Communicating God’s message through pop culture

[Episcopal News Service] Daisy, an early 20th century servant girl on the popular PBS period drama “Downton Abbey,” struggled at the end of the show’s second season to understand and accept the love of another.

After the loss of her husband, Daisy questioned her grieving father-in-law’s request to adopt her as a daughter, wrestling to reciprocate his love fully for myriad reasons.

For David Zahl, one of the founders of the non-profit organization Mockingbird, this storyline presents a Christian allegory, mirroring the struggle Christians endure to accept, without question, the grace and love of God.

“That God relates to you and me not according to feelings or attributes that we bring to the table, but those that His Son brought. As a result, we are adopted as children, receiving the same benefit, the same care, the same inheritance, the same love as the Son,” Zahl wrote on Mockingbird’s website mbird.com.

Illuminating God’s message of grace in popular culture, including in television shows like “Downton Abbey” and others like “Friday Night Lights” and “Parenthood,” is the cornerstone of Mockingbird, which strives to connect Christianity with everyday life.

Through mbird.com, contributors, including Zahl, analyze film, music, television, literature, social science and humor, dissecting the contents through a Christian understanding.

“We are not trying to cover popular culture,” said Zahl. “But we are trying to reach people through both conscious and unconscious parallels in good art.”

Although the organization is not affiliated with any Christian denomination, Zahl is an Episcopalian and licensed lay preacher, serving on the staff of Christ Episcopal Church in Charlottesville, Virginia. He founded Mockingbird in 2007 with the help of Jacob Smith, an associate priest at Calvary – St. George’s in Manhattan.

The pair wanted to start a non-denominational organization for those who had a negative experience with the church. After struggling to find traction through face-to-face gatherings in New York City, they eventually devoted the majority of their resources to the organization’s website.

“If you say Jesus died for your sins, many people will simply tune you out. It’s key to illustrate God’s love, using the people’s language,” said Smith, whose mentor is the Rev. Paul Zahl, David’s father and a conservative Episcopal priest.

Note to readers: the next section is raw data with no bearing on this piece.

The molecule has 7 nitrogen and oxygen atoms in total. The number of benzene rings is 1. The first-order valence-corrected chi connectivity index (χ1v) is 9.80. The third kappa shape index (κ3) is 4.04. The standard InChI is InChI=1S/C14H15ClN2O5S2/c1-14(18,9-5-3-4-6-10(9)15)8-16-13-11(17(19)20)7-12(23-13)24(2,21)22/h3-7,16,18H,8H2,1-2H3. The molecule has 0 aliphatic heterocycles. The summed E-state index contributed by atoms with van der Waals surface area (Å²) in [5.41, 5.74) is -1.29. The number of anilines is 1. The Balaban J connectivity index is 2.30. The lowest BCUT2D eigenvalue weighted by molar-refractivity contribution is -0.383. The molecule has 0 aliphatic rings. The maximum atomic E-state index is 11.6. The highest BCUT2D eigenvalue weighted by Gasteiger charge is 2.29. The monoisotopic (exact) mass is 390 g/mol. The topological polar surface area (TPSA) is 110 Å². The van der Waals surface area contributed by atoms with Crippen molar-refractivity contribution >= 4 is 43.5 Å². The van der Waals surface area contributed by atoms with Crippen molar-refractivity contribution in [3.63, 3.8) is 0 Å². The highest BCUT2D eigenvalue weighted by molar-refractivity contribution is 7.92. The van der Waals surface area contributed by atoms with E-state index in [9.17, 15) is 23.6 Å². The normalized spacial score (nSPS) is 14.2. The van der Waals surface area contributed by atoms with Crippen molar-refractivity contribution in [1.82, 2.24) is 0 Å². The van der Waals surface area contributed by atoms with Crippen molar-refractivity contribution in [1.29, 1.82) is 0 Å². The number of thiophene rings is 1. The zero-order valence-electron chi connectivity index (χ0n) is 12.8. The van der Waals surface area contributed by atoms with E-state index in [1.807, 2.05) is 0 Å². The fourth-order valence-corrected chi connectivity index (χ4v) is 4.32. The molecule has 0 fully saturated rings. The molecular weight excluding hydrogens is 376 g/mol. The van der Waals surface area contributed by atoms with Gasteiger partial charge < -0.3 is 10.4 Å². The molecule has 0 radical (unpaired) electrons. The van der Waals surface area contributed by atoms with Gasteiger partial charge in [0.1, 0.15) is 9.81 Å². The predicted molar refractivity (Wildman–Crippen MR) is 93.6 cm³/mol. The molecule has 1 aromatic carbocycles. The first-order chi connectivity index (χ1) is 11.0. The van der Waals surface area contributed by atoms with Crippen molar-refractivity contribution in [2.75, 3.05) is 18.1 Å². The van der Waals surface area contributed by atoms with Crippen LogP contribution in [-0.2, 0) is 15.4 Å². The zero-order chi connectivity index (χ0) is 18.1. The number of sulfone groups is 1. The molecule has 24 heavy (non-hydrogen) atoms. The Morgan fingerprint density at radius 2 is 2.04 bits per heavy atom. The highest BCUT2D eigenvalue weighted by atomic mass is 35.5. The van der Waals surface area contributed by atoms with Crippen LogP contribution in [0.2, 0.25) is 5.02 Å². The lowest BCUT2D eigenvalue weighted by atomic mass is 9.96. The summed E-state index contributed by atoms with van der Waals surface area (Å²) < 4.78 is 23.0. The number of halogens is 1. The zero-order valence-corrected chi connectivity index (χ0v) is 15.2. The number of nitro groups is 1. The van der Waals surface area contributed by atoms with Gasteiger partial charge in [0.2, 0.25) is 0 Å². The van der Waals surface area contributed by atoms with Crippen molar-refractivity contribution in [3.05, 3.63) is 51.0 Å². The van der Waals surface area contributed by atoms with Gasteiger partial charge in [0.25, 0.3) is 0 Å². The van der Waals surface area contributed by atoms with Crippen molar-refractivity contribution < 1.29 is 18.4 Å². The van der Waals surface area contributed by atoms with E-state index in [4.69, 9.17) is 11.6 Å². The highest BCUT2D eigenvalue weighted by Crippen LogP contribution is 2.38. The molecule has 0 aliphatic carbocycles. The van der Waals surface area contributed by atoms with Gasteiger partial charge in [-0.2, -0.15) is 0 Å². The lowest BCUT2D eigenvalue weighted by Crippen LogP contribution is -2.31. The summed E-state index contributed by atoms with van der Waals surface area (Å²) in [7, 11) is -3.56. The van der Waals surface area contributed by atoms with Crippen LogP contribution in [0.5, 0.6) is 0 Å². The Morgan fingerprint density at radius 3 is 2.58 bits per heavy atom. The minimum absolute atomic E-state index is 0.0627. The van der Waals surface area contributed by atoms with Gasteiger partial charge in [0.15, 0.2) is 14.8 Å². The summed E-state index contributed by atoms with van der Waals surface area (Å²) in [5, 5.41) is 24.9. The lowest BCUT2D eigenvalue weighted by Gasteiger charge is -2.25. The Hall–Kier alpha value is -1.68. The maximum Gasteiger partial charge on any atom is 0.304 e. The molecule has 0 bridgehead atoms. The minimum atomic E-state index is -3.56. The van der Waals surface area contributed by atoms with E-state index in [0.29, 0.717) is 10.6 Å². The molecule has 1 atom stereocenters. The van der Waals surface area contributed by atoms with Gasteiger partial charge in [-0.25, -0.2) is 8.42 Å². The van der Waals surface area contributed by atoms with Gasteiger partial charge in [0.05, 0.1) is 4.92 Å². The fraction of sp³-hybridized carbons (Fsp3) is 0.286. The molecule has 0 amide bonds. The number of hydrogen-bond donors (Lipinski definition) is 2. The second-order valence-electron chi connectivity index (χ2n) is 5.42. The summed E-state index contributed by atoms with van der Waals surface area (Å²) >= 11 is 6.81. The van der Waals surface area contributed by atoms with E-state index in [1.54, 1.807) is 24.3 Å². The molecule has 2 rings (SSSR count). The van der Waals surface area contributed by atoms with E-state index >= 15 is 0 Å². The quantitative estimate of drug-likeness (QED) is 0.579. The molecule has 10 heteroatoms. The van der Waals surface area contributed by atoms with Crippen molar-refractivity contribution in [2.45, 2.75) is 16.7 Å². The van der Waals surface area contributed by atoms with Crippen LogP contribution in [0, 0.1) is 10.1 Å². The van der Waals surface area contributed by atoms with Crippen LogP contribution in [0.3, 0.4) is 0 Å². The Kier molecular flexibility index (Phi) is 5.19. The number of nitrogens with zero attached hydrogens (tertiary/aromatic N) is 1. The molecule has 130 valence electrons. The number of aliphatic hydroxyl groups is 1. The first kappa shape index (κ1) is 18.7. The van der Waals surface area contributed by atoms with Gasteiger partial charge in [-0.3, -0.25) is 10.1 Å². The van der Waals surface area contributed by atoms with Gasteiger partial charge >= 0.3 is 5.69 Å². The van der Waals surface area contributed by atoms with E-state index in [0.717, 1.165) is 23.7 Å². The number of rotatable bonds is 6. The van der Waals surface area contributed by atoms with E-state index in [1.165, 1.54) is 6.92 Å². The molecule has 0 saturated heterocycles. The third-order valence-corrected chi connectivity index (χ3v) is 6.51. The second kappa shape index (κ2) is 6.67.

The organization’s name was inspired by the mimicking nature of a mockingbird.

“We are repeating the message of God’s love,” Zahl said.

Mockingbird’s website now averages about 70,000 unique visitors a month. And one of its avid readers is Margaret Evans, an editor of a weekly newspaper in Beaufort, South Carolina.

Evans was reading the book “To Kill a Mockingbird” for a book club. While searching online about the book, she stumbled upon Mockingbird’s website and began reading.

“It grabbed me right away,” said Evans, who attends a Presbyterian church. “It’s intellectual writing that covers both high and low culture. It’s smart but not remotely arrogant.”

Looking at the Gospels through popular culture also is what drew Willis Logan, a seminarian at Duke Divinity School in Durham, North Carolina, who plans on becoming an Episcopal priest. He had heard about Mockingbird through the rector at Zahl’s church in Charlottesville.

“The website is gravitating in the way it is presented – blogs, articles, studies. It’s really focused on what it means to play out the Gospel of Jesus Christ in the everyday world,” said Logan, 33. “It appeals to anyone without watering down the Gospel.”

In addition to its website, Mockingbird hosts a yearly conference in New York City and other mini-conferences. This year’s New York conference, which will be held April 19-21, offers fellowship through small-group discussion, covering a range of topics including movies, parenting and life in local churches, in addition to guess speakers. Zahl is expecting at least 250 participants and hopes to expand Mockingbird’s conferences into other cities.

Logan attended the Mockingbird conference in New York City last spring, and although he won’t be able to attend this year’s conference, he found the experience engaging.

“The topics are very much the same as on the website, and it’s a great opportunity to meet new people,” Logan said.

One topic the founders and other contributors to Mockingbird intentionally stay clear of is politics, both secular and church politics.

“We don’t want to wade into the quagmires of politics,” said Zahl, who does a majority of the writing for the website along with a part-time employee, Ethan Richardson.

Richardson wrote a book, which Mockingbird plans to publish this spring, called “This American Gospel: A Companion to the Public Radio Series,” which examines some of the many human interest stories on the popular Public Radio series “This American Life.” This is one of several publications by the organization, which also has published “Grace in Addiction: What The Church Can Learn From Alcoholics Anonymous” and “The Gospel According to Pixar.”

Whether it’s through television shows like Downton Abbey, movies by Pixar or radio shows, Zahl and Smith said they hope the organization they founded five years ago will continue to resonate.

“It’s God’s grace, and everyone needs to hear it,” Smith said.

– Elizabeth Paulsen is a Brooklyn-based freelance writer and member of Christ Church in Bay Ridge.

Comments

  1. There are so many more stories in the historical records that will make great dramatic narratives. In a conflicted era in British and American history, I found an ancestor who was an abolitionist.
    http://hnn.us/articles/i-love-downton-abbey-because-granthams-are-essentially-my-ancestors

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